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Robert Pollin’s idea—investing $200 billion, about a fifth of what was spent on bank bailouts in 2008, each year in order to save the planet—makes a lot of sense. The key question for me is how to spend this money in a way that reduces carbon emissions without creating unnecessary suffering and political polarization.
In order to succeed in this bold venture, federal, state, and local governments will need to put in place hundreds of policies and practices to safeguard against the false tradeoff between jobs and the environment that Pollin identifies. Implementing any of these policies would take an enormous amount of money and effort. Broadly, there are three major challenges.
First, bringing production to the United States. Pollin argues that his plan would create a significant number of jobs. But to prevent those jobs from going abroad, and to counteract the impact of massive job losses in the fossil fuel industry, we will need to design and manufacture—at home—the new equipment and infrastructure required to replace fossil fuels.
New jobs in efficiency and renewables have proven to be low-wage.
The greatest obstacle will be manufacturing renewable-energy equipment in the United States. The vast majority of solar panels, for example, are made abroad. Wind turbines have found some footing in the Midwest, but much of this technology is still imported. Policymakers will need to work around several international agreements that currently prohibit many kinds of domestic sourcing. Companies that own the technology will also need to agree to build factories in the United States in exchange for public purchase of equipment.
Second, ensuring that the jobs created by the green economy are good ones. There is no guarantee that Pollin’s new jobs will pay decent wages, provide sufficient benefits, or offer the opportunity to unionize. In fact over the past five years, most new jobs in energy efficiency and many in renewable energy have proven to be low-wage, temporary, and nonunion. If we don’t make certain that new jobs are of high quality, we may find ourselves in the intolerable situation of eliminating tens of thousands of high-wage jobs in the fossil fuel industry in favor of tens of thousands of low-wage, dead-end alternatives.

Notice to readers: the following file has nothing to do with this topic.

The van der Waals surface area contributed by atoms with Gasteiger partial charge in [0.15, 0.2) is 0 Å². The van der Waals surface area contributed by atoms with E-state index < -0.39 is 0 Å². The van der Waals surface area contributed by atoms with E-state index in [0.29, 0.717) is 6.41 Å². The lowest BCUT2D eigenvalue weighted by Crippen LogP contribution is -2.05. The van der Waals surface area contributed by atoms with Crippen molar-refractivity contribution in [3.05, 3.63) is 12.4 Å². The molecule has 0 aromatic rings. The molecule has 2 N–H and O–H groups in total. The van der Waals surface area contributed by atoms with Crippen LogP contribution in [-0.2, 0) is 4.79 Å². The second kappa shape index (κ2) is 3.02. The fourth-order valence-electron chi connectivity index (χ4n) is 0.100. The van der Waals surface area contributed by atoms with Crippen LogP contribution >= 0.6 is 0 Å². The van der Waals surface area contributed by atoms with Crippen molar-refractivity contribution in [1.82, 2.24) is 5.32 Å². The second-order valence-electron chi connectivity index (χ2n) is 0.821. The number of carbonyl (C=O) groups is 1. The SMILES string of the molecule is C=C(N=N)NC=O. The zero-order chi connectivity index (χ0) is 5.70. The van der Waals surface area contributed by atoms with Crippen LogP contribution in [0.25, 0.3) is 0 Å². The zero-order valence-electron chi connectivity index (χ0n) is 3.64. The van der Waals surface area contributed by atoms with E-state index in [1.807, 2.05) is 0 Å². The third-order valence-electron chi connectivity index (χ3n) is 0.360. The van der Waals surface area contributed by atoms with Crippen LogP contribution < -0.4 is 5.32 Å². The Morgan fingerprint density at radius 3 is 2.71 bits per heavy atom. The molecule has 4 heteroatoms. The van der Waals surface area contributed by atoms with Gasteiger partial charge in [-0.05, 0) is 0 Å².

The United States has faced this kind of challenge before and responded badly. Despite all the federal investment in energy efficiency generated by the American Investment and Recovery Act of 2009, few new jobs were unionized or paid more than $15 per hour. That is why many of the fossil fuel industry workers—including machinists, electricians, painters, and welders—currently earning a union wage are likely to view Pollin’s proposal with skepticism.
Third, building a new training and apprenticeship infrastructure. Pollin’s proposal for a transitional “superfund” for workers will not be enough to provide an equitable transition away from fossil fuels, since it would focus on the individual worker. Instead there will need to be a large-scale retraining effort, involving the creation of expensive and extensive national training and apprenticeship programs, which presently exist only in the construction trades in a few blue states. These programs would have to include a massive effort to recruit and train women and people of color lest green jobs become the exclusive province of older white men laid off from the defunct fossil fuel industry. These apprenticeship programs would ideally be located near those major universities that can help build on the innovation and design possibilities in domestic manufacturing.
Even though there may be more work and investment ahead of us than Pollin acknowledges, I do not mean to sound pessimistic. I think a plan such as Pollin’s is necessary for the future of the American economy as well as for the future of the planet’s ecosystems. But it will not happen spontaneously, simply by allocating the funding. Years of careful planning will have to go into building the policy and programmatic infrastructure to make the clean energy revolution work.
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